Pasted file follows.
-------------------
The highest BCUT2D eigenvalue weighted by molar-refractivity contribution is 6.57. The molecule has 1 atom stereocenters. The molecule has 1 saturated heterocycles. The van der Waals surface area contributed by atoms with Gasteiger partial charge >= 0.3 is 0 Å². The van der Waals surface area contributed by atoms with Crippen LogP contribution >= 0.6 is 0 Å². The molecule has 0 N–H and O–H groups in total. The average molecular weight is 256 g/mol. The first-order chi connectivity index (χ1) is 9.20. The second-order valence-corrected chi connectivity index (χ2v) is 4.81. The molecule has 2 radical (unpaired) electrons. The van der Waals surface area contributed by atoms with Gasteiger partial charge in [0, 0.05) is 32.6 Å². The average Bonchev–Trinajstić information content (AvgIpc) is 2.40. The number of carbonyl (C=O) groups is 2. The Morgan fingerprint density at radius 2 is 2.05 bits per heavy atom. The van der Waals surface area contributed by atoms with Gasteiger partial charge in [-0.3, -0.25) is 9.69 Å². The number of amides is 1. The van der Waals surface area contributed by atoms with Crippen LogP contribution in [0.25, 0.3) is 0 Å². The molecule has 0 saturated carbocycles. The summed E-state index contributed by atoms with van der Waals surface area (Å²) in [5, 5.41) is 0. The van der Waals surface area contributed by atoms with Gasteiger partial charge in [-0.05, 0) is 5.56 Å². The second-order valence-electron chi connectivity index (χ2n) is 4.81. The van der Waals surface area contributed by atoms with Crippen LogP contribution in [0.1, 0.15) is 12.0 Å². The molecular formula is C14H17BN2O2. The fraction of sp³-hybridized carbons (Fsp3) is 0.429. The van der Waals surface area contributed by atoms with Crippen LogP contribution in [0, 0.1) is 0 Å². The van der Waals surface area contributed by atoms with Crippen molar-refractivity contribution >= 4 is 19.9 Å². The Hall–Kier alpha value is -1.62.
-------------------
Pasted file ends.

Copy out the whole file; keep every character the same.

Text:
The highest BCUT2D eigenvalue weighted by molar-refractivity contribution is 6.57. The molecule has 1 atom stereocenters. The molecule has 1 saturated heterocycles. The van der Waals surface area contributed by atoms with Gasteiger partial charge >= 0.3 is 0 Å². The van der Waals surface area contributed by atoms with Crippen LogP contribution >= 0.6 is 0 Å². The molecule has 0 N–H and O–H groups in total. The average molecular weight is 256 g/mol. The first-order chi connectivity index (χ1) is 9.20. The second-order valence-corrected chi connectivity index (χ2v) is 4.81. The molecule has 2 radical (unpaired) electrons. The van der Waals surface area contributed by atoms with Gasteiger partial charge in [0, 0.05) is 32.6 Å². The average Bonchev–Trinajstić information content (AvgIpc) is 2.40. The number of carbonyl (C=O) groups is 2. The Morgan fingerprint density at radius 2 is 2.05 bits per heavy atom. The van der Waals surface area contributed by atoms with Gasteiger partial charge in [-0.3, -0.25) is 9.69 Å². The number of amides is 1. The van der Waals surface area contributed by atoms with Crippen LogP contribution in [0.25, 0.3) is 0 Å². The molecule has 0 saturated carbocycles. The summed E-state index contributed by atoms with van der Waals surface area (Å²) in [5, 5.41) is 0. The van der Waals surface area contributed by atoms with Gasteiger partial charge in [-0.05, 0) is 5.56 Å². The second-order valence-electron chi connectivity index (χ2n) is 4.81. The van der Waals surface area contributed by atoms with Crippen LogP contribution in [0.1, 0.15) is 12.0 Å². The molecular formula is C14H17BN2O2. The fraction of sp³-hybridized carbons (Fsp3) is 0.429. The van der Waals surface area contributed by atoms with Crippen LogP contribution in [0, 0.1) is 0 Å². The van der Waals surface area contributed by atoms with Crippen molar-refractivity contribution >= 4 is 19.9 Å². The Hall–Kier alpha value is -1.62.